Last but not least, we managed to take one “perfect” picture, of a very old, and by the looks of it, poor man performing a typical rural task. This man was unlikely to be an activist, politically or professionally active, and there was no way we could communicate to him how the photos would be used in social media. To be fair, we didn’t even try, since we knew that he was not a typical social media user in this fast developing country.

I guess the reality is that the more informed (or easy to inform) a person is of how a picture of them can be used with the help of information and communication technologies, the less likely it is that they will want their vulnerability to be portrayed and, also, the less vulnerable they will probably be. My personal opinion is that taking great photos that evoke emotion, and at the same time truly respect and don’t exploit,is a fine line.


  1. Manuela

    I think that the issues your raise in this and your previous post are really crucial. Sisil, in a comment to the previous post, talked about power relations and this is even more evident here: nobody wants to be the face of poverty (and rightly so!) and when they do, it’s because they don’t understand how their likeness will be used and manipulated. But on the other hand NGOs need a certain type of representations for fundraising and advocacy. So the main problem really is: why is the call to action only provoked by images than haunt us, rather than narratives that makes us understand (as Susan Sontag would put it)?

    1. Emma Söderström

      Absolutely! Important input from Sontag. Maybe because narratives that make Westerners understand will inevitably lead to us feeling accused (since our lifestyle, politics, and history is largely part of the explaination).

  2. Angelica

    I hope that media and NGOs are starting to follow the trends we see in social media. An advert or campaign can be just as emotional when we feel sameness as when we feel guilt. If we see a picture of a starving child we feel guilt and we feel like we can save someone, but we can feel just as much need to create change if we feel sameness with this child. If we are able to connect with the picture and think – this could be me. Media and NGOs have traditionally showed us a certain set of images because it has had the desired effect – people give. It is high time that people start giving because we feel that people are our peers.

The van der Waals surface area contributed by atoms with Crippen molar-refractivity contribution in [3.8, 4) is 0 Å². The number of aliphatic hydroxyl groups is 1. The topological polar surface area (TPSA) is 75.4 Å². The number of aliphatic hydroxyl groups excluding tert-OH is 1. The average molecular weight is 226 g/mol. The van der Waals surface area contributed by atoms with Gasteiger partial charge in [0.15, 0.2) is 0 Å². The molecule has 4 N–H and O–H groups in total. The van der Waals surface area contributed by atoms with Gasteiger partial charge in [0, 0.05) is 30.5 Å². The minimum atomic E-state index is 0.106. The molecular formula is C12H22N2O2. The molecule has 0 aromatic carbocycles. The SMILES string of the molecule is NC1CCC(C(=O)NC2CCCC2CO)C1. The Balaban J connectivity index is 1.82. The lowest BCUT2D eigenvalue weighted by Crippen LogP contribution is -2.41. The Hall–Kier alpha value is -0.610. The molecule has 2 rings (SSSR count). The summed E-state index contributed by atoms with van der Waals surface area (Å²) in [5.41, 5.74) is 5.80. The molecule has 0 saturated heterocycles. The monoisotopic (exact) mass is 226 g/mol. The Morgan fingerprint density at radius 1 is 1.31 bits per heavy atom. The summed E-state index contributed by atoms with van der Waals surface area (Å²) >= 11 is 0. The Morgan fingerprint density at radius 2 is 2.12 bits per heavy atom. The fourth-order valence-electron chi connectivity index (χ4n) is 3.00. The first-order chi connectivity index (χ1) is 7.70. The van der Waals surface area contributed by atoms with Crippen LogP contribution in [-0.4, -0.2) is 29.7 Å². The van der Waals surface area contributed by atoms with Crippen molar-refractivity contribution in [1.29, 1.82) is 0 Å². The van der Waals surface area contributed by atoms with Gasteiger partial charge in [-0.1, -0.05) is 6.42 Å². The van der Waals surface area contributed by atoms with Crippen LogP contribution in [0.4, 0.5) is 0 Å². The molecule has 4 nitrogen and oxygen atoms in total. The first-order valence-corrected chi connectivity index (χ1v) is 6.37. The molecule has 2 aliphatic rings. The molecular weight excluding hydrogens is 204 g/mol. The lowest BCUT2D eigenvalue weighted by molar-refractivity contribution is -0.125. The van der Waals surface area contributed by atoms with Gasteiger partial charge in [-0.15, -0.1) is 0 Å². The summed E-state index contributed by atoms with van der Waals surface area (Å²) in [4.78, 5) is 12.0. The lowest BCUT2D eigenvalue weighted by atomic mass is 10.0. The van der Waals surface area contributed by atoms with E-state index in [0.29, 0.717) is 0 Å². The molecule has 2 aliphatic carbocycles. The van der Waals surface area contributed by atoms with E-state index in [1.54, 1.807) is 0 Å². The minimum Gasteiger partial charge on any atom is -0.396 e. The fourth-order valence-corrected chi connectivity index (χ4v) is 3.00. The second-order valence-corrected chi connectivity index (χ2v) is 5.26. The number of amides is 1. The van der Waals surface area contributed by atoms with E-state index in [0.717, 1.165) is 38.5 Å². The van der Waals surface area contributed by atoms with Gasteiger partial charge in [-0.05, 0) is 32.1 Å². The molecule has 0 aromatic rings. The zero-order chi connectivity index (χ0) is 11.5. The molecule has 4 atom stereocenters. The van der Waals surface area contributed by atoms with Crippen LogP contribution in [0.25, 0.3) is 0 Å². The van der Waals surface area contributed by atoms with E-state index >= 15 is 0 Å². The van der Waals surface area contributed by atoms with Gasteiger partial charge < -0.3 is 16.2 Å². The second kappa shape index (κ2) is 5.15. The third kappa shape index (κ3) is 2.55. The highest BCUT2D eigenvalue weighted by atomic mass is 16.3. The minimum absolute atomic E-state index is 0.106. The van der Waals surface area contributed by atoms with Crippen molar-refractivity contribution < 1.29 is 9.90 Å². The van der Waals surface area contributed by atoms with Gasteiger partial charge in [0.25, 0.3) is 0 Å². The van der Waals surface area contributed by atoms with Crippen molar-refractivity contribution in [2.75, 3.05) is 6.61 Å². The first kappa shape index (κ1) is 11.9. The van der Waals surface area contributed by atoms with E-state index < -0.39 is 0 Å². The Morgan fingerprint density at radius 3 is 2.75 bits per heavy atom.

1. Emma Söderström

      This is an interesting point. Nandita Dogra actually talks alot about creating a sense of “oneness” being an established strategy by NGOs, to make Westerners feel connected to people of the developing world. This partly explains the frequent use of children (think of We are the world, we are the children kind of discourse..). She argues, if I recall correctly, that this can create a false sense of unity, since it still disregards historical and political context. Read Dogra’s Representations of Global Poverty: Aid, Development and International NGOs if your are interested!

  3. I find it very interesting that even if organizations are aware of the issues of mediated content communicated for development we keep on reiforcing images of the vulnerable helplessness calling for agency. For example, UNHCRs campaings in Sweden are full of Swedish celebreties next to vulnurable ofther traumatized people. The people getting interviewd have no control over the story they are sharing or what image is portayed of them. The reaction of the audience might be to send money to calm the perosnal guilt when seeing these imgaes instead of looking for long term solution. And in this I really see a empowering potential in social media in terms of the “an increasingly important form of self-representation” that is embedded in tool. When people are able to report on their own vulnerability maybe we can feel closer to each other and start working together on more long term solutions.